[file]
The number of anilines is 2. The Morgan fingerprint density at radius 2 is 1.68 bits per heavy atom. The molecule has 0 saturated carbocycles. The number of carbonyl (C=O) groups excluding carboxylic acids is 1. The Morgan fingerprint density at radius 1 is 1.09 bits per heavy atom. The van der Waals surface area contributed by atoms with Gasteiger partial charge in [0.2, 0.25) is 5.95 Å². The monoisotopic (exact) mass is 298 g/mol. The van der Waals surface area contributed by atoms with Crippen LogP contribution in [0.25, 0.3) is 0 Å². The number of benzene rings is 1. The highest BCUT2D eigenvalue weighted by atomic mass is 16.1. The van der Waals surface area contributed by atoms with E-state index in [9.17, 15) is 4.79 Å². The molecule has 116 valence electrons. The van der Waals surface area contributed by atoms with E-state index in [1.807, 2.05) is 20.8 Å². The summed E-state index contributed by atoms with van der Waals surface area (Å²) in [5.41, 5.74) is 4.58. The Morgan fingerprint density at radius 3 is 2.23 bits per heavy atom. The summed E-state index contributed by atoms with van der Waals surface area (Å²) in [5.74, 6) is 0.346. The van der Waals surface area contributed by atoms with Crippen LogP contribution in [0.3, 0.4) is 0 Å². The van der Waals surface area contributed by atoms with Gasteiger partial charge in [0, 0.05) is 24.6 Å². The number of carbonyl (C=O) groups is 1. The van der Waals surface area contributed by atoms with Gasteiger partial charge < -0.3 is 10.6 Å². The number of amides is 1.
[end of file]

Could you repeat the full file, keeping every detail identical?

The number of anilines is 2. The Morgan fingerprint density at radius 2 is 1.68 bits per heavy atom. The molecule has 0 saturated carbocycles. The number of carbonyl (C=O) groups excluding carboxylic acids is 1. The Morgan fingerprint density at radius 1 is 1.09 bits per heavy atom. The van der Waals surface area contributed by atoms with Gasteiger partial charge in [0.2, 0.25) is 5.95 Å². The monoisotopic (exact) mass is 298 g/mol. The van der Waals surface area contributed by atoms with Crippen LogP contribution in [0.25, 0.3) is 0 Å². The number of benzene rings is 1. The highest BCUT2D eigenvalue weighted by atomic mass is 16.1. The van der Waals surface area contributed by atoms with E-state index in [9.17, 15) is 4.79 Å². The molecule has 116 valence electrons. The van der Waals surface area contributed by atoms with E-state index in [1.807, 2.05) is 20.8 Å². The summed E-state index contributed by atoms with van der Waals surface area (Å²) in [5.41, 5.74) is 4.58. The Morgan fingerprint density at radius 3 is 2.23 bits per heavy atom. The summed E-state index contributed by atoms with van der Waals surface area (Å²) in [5.74, 6) is 0.346. The van der Waals surface area contributed by atoms with Crippen LogP contribution in [0.3, 0.4) is 0 Å². The van der Waals surface area contributed by atoms with Gasteiger partial charge in [0, 0.05) is 24.6 Å². The number of carbonyl (C=O) groups is 1. The van der Waals surface area contributed by atoms with Gasteiger partial charge < -0.3 is 10.6 Å². The number of amides is 1.